Six Foot Puerto

Most everyday these days, I wake up with very little, if anything to do.  Should the day go as expected, I am able get a good portion of it all done.  Today was no different.  By 3pm, on this particular Saturday, I drifted away from the hotel in search of somebody or something.  Apparently, I was exploding with things to say.

The 50 year old man from Switzerland appeared out of humid air.  Originally from North San Diego County, he’s been living over in Europe since 1985.  That was the year I graduated high school. He left the San Diego area when there was very little on the East Side of Hwy 5. He’s been coming to Puerto Escondido for many years.  He was in his kitchen making pasta sauce, and it looked like he knew what he was doing.  We made small talk about how manageable it has been at Zicatela lately, and in the same breath how a four foot wave around here can bitch slap you silly. We both agreed that you CAN NOT afford yourself to be on the receiving end of any sized lip.  And Yes, even a two foot lip.  He told me that he is finally at peace with not still having to have that perfect, stand up, truck sized, spitting barrel ride any longer.  He then went on to say that he is NOT at peace with never having had that very ride aforementioned.  Heavy duty stuff! I couldn’t help but see right through the middle aged man.  Just then, a massive thunder strike rocked the entire area.  The hair on the back of my neck stood up, reminding me that it was time to hack that shit back.  I told him that thunder and lightening were underrated elementals.  He lit up a cigarette and asked if his right ankle appeared swollen.  I couldn’t help but notice all the open cuts and purple scar tissue all over his legs and feet.  “The ankles don’t look too bad,” I said.  He offered me up a cold beverage and then wanted to know my story.

I told him I was here to be a tube rider, and that after a solid week of manageable surf, I felt I was on my way.  I told him that I was still petrified of the thought of any kind of real beat down on a Six Foot Day.  The Six Foot Day where 44 year old men must choose the proper weapon, leave the rope at home, and find that one perfect barrel.  I told him that I sort of thought that I kind of maybe really wanted it.  I told him that everybody loves 2-4 foot days out in Puerto, not just the old guys like us.  I told him that when it’s 3-5 foot at Main Beach, if the excuses don’t riddle you first, you had better be a solid athlete in the water, because the consequences run extra high in these waters.  I told him that a Solid Six Foot out here is so nasty and dangerous, that if you have any reservations about your strength and abilities, you had best stay on land.  I then started using words like T-Rex, Water Cornices, Underground Vortexes, and the like.  I told him that anything bigger than Six Foot means that most local and visiting surfers alike are forced to surf elsewhere.  Myself included.  I told him that I have a golden opportunity to build up to Six Foot Puerto, and I am taking my time in getting to that point.  I told him about my double strung 8’0” Gun that has never been snapped and built for this exact beast of a wave.  I told him that I still wasn’t too comfortable managing that board at the present time.  I told him that I can almost smell it happening soon based on what I’ve gotten out of myself this past week.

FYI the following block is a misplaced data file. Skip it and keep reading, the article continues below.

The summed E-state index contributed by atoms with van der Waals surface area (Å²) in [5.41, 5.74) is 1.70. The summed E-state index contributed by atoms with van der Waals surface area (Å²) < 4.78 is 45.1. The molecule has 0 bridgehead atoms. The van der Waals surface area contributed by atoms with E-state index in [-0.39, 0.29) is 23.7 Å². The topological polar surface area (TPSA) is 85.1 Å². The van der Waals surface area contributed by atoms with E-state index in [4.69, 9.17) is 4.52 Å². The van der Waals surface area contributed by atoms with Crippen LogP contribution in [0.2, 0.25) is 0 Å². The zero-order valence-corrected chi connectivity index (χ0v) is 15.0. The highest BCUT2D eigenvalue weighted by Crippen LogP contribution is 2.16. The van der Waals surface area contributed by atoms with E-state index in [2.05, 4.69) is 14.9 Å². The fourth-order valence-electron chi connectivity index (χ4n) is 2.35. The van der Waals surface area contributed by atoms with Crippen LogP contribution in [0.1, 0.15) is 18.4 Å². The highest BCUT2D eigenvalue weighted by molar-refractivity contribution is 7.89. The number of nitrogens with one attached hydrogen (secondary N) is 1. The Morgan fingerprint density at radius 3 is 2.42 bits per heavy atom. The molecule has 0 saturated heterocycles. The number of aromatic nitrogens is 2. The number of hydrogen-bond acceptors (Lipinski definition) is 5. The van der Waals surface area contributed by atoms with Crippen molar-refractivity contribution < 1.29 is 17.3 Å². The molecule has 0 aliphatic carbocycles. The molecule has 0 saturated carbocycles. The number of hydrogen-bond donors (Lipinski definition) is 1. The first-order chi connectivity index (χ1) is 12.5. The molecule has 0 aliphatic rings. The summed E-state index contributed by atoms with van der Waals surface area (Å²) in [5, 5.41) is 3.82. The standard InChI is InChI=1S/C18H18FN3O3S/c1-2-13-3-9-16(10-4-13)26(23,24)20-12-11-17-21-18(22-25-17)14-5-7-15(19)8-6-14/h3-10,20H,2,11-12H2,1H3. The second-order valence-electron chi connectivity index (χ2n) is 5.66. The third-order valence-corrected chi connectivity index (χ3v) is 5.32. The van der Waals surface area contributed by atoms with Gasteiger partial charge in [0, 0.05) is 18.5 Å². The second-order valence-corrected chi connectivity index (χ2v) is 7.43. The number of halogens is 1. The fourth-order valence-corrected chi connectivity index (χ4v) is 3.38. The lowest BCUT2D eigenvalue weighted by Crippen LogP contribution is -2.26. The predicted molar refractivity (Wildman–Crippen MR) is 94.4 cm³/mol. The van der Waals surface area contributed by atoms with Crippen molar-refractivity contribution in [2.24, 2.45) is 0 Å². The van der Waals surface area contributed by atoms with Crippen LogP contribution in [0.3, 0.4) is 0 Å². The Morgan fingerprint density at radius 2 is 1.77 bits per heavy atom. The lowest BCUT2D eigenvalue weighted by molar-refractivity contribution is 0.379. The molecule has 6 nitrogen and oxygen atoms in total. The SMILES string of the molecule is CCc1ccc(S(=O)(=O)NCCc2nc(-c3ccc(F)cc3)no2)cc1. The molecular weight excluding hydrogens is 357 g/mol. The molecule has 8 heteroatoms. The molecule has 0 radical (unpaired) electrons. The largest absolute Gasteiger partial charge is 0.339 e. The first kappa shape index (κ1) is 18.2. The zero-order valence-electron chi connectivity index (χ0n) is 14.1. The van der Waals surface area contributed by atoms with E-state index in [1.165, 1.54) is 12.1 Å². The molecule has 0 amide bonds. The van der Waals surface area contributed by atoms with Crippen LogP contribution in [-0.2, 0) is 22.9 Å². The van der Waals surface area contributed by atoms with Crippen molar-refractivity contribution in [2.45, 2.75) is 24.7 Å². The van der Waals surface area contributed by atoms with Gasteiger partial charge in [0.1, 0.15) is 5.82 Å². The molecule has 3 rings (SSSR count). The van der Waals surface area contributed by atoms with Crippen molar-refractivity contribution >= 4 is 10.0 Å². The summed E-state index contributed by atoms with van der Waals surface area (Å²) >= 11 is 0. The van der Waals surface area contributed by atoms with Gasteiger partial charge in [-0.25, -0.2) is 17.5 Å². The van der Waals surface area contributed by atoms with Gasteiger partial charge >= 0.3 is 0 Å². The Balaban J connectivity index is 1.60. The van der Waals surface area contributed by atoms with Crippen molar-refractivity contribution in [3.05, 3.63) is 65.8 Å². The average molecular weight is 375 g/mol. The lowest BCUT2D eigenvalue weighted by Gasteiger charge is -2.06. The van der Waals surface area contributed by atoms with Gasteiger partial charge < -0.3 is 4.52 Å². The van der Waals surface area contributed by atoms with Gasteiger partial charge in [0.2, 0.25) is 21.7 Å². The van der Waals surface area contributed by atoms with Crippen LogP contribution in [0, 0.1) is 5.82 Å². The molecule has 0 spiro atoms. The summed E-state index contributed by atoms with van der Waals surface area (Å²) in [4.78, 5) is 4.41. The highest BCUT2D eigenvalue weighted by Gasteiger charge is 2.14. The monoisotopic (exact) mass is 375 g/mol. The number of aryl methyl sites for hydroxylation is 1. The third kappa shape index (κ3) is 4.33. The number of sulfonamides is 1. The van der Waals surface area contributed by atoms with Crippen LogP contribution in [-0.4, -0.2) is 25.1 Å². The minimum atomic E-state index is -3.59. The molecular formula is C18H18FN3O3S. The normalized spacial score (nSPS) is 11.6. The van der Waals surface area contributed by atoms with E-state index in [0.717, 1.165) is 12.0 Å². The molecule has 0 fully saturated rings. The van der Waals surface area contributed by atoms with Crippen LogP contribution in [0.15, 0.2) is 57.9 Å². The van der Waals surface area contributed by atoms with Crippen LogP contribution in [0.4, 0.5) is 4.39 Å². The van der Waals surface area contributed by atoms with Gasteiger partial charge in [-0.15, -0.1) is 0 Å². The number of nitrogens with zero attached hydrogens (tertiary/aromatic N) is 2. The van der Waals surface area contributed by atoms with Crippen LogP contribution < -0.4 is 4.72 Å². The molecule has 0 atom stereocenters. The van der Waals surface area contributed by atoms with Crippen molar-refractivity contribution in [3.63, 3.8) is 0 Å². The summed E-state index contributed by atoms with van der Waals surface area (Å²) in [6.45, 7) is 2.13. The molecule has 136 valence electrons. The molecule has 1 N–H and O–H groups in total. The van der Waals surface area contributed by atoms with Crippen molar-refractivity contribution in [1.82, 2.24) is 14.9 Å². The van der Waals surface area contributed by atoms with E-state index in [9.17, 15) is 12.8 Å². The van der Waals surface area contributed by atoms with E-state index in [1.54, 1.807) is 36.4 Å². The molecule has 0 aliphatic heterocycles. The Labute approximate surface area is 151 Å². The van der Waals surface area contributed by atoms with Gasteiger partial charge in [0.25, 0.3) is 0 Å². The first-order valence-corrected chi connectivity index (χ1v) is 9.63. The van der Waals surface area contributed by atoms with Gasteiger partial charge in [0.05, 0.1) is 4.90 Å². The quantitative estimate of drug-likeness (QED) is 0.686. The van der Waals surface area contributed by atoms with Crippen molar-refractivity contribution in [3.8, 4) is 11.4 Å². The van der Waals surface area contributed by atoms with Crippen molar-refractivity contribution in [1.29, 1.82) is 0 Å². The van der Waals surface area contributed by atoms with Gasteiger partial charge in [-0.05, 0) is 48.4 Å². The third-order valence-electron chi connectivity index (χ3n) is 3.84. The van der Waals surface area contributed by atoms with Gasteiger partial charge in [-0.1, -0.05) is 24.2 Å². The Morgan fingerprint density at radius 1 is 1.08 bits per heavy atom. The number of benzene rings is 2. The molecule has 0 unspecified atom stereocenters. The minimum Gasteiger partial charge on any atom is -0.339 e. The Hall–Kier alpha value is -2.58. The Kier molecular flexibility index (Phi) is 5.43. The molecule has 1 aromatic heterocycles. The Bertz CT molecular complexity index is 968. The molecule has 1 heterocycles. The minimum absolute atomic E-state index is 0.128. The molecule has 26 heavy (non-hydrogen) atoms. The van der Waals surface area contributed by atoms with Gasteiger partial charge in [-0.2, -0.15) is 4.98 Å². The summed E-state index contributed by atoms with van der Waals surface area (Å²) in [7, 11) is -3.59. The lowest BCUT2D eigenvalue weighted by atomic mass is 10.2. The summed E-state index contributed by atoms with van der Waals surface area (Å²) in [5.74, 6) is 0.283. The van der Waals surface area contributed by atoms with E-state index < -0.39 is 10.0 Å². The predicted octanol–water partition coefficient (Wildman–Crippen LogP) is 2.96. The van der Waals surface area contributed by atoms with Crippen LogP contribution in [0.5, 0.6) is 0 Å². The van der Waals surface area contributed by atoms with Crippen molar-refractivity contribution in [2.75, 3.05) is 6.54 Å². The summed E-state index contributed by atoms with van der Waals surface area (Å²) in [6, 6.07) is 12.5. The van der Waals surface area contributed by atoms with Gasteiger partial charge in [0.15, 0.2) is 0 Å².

He suggested I come back at dark for dinner.  “I’m making pasta, and I know what I’m doing,” he said.  This is where you can insert a Cosmo Kramer Guh Guh Guh, because that is what came out of me.  I was fired up.  It was 5pm.  The rains had begun, which was sure to bring the evening offshores.  By 6:30pm it was blowing hard offshore.  I waxed up and paddled out for my second Szechwan of the day.  There was one guy out at Far Bar.  I rode my 6’6” Composite with leash.  Like I said, it was still 2-4 foot.  I managed to slip out pretty easily through the Rip.  The distilled water was coming down in offshore sheets.   Finally what looked like a makable four foot wave came right to me, and I went.  If you measured this ‘four footer’ from the top of the pitching lip to the ocean floor, it was more like 10-12 actual feet of mayhem.  For starters, the sea floor is moving like those floor escalators at the airport, and the wave itself is about 80% Vert.  There are no fluffy biscuits and free handouts at the Mexican Pipeline.  I digress.  During the critical takeoff moment, I became ineptly blinded by water and wind.  The wave jacked.  Although my eyes were open, they might as well been closed.  And so it was…..that later….as the surfer told his tale, la la la and then I got thrown out into the flats and was beat down accordingly.  I spent 20 min. trying to scrap back out.  No Cigar.

I showed up at 8pm for pasta, hoping to God that I would be fed enough calories. Dinner was was still an hour away, which left me little option.  I snuck a Double TBSP of Skippy Peanut Butter right out of his Jumbo Jar.  At 9:30pm, I got my plate of pasta.  It was delicious.  Best I’ve had in a while.  It just wasn’t enough..

 Six Foot Puerto